DP6363 | The Returns from Reducing Corruption: Evidence from Education in Uganda

Publication Date

29/06/2007

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Abstract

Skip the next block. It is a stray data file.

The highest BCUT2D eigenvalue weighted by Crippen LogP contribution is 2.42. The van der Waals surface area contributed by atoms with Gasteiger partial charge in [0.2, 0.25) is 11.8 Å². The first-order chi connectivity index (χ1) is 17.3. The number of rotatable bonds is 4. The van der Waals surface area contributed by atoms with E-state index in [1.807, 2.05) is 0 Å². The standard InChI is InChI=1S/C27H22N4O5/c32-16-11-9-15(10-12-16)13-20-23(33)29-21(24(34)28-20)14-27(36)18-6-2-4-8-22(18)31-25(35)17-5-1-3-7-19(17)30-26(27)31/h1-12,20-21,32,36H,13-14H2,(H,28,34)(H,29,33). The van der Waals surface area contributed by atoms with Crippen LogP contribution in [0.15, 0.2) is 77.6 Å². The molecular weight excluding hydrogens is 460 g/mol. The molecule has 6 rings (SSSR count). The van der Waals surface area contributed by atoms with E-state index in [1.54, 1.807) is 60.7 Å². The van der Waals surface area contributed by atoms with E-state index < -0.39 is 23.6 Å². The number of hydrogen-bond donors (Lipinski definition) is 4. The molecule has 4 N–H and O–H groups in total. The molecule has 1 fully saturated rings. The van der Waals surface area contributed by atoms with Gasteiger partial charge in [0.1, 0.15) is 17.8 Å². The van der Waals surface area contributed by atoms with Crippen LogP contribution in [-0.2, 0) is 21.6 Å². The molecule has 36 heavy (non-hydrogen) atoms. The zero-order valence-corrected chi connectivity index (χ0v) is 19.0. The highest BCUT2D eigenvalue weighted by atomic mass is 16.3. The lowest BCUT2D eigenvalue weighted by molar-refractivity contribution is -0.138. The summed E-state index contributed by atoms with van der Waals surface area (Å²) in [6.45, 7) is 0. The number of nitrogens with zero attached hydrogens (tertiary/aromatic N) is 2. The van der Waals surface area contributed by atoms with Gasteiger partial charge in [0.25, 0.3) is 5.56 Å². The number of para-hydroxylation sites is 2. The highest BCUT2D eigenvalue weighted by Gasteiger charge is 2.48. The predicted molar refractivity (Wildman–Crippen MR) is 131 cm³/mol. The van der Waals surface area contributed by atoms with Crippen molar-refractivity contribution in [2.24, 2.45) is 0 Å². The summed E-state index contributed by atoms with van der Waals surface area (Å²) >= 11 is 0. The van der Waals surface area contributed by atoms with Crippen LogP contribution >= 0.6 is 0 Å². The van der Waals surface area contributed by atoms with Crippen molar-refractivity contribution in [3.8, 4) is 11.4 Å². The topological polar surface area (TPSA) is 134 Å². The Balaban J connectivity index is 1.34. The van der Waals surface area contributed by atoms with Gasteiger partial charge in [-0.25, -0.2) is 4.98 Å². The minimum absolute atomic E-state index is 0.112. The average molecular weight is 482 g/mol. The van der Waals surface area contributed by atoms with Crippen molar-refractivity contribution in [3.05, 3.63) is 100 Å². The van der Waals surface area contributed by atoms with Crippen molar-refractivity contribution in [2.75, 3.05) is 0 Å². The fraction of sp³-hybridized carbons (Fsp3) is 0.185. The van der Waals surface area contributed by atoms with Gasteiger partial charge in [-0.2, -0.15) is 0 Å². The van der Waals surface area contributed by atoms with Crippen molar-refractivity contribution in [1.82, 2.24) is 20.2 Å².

What is the most effective way to increase primary school enrolment and student learning? We argue that innovations in governance of social services may yield the highest return since social service delivery in developing countries is often plagued by inefficiencies and corruption. We examine this hypothesis by exploiting an unusual policy experiment: A newspaper campaign in Uganda aimed at reducing capture of public funds by providing schools (parents) with information to monitor local officials' handling of a large education grant program. Combining survey and administrative data, we show that the campaign was successful, and the reduction in capture of funds had a positive effect on enrolment and student learning.